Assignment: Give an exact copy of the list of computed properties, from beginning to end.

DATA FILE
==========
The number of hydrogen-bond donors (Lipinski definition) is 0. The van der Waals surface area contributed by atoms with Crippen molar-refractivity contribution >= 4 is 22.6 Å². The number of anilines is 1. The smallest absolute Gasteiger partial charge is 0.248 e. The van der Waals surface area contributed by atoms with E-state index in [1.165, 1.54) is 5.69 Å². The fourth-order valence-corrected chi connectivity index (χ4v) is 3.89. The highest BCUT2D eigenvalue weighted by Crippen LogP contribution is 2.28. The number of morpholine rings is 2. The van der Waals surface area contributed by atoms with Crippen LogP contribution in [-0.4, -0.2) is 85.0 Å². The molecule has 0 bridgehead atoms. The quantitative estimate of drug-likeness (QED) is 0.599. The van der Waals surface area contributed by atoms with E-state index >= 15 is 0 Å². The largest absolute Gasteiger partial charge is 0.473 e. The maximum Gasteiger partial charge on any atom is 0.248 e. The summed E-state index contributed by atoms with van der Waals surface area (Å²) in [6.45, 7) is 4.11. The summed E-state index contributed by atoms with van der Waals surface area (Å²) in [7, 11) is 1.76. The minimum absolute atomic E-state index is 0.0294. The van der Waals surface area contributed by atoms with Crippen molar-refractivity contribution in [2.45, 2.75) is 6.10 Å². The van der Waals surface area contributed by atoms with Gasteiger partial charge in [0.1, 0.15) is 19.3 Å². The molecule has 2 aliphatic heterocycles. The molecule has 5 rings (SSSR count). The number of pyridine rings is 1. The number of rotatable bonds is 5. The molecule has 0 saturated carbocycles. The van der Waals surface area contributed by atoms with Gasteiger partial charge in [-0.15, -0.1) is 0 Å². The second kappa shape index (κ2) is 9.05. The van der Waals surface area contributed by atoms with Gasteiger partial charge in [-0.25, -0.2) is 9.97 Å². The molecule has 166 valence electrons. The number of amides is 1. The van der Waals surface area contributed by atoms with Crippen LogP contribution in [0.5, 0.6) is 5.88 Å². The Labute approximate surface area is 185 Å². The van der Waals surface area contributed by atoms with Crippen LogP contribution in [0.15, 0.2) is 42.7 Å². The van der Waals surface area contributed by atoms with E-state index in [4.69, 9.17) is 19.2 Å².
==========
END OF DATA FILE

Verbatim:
The number of hydrogen-bond donors (Lipinski definition) is 0. The van der Waals surface area contributed by atoms with Crippen molar-refractivity contribution >= 4 is 22.6 Å². The number of anilines is 1. The smallest absolute Gasteiger partial charge is 0.248 e. The van der Waals surface area contributed by atoms with E-state index in [1.165, 1.54) is 5.69 Å². The fourth-order valence-corrected chi connectivity index (χ4v) is 3.89. The highest BCUT2D eigenvalue weighted by Crippen LogP contribution is 2.28. The number of morpholine rings is 2. The van der Waals surface area contributed by atoms with Crippen LogP contribution in [-0.4, -0.2) is 85.0 Å². The molecule has 0 bridgehead atoms. The quantitative estimate of drug-likeness (QED) is 0.599. The van der Waals surface area contributed by atoms with E-state index >= 15 is 0 Å². The largest absolute Gasteiger partial charge is 0.473 e. The maximum Gasteiger partial charge on any atom is 0.248 e. The summed E-state index contributed by atoms with van der Waals surface area (Å²) in [6.45, 7) is 4.11. The summed E-state index contributed by atoms with van der Waals surface area (Å²) in [7, 11) is 1.76. The minimum absolute atomic E-state index is 0.0294. The van der Waals surface area contributed by atoms with Crippen molar-refractivity contribution in [2.45, 2.75) is 6.10 Å². The van der Waals surface area contributed by atoms with Gasteiger partial charge in [0.1, 0.15) is 19.3 Å². The molecule has 2 aliphatic heterocycles. The molecule has 5 rings (SSSR count). The number of pyridine rings is 1. The number of rotatable bonds is 5. The molecule has 0 saturated carbocycles. The van der Waals surface area contributed by atoms with Gasteiger partial charge in [-0.15, -0.1) is 0 Å². The second kappa shape index (κ2) is 9.05. The van der Waals surface area contributed by atoms with Gasteiger partial charge in [-0.25, -0.2) is 9.97 Å². The molecule has 166 valence electrons. The number of amides is 1. The van der Waals surface area contributed by atoms with Crippen LogP contribution in [0.5, 0.6) is 5.88 Å². The Labute approximate surface area is 185 Å². The van der Waals surface area contributed by atoms with Crippen LogP contribution in [0.15, 0.2) is 42.7 Å². The van der Waals surface area contributed by atoms with E-state index in [4.69, 9.17) is 19.2 Å².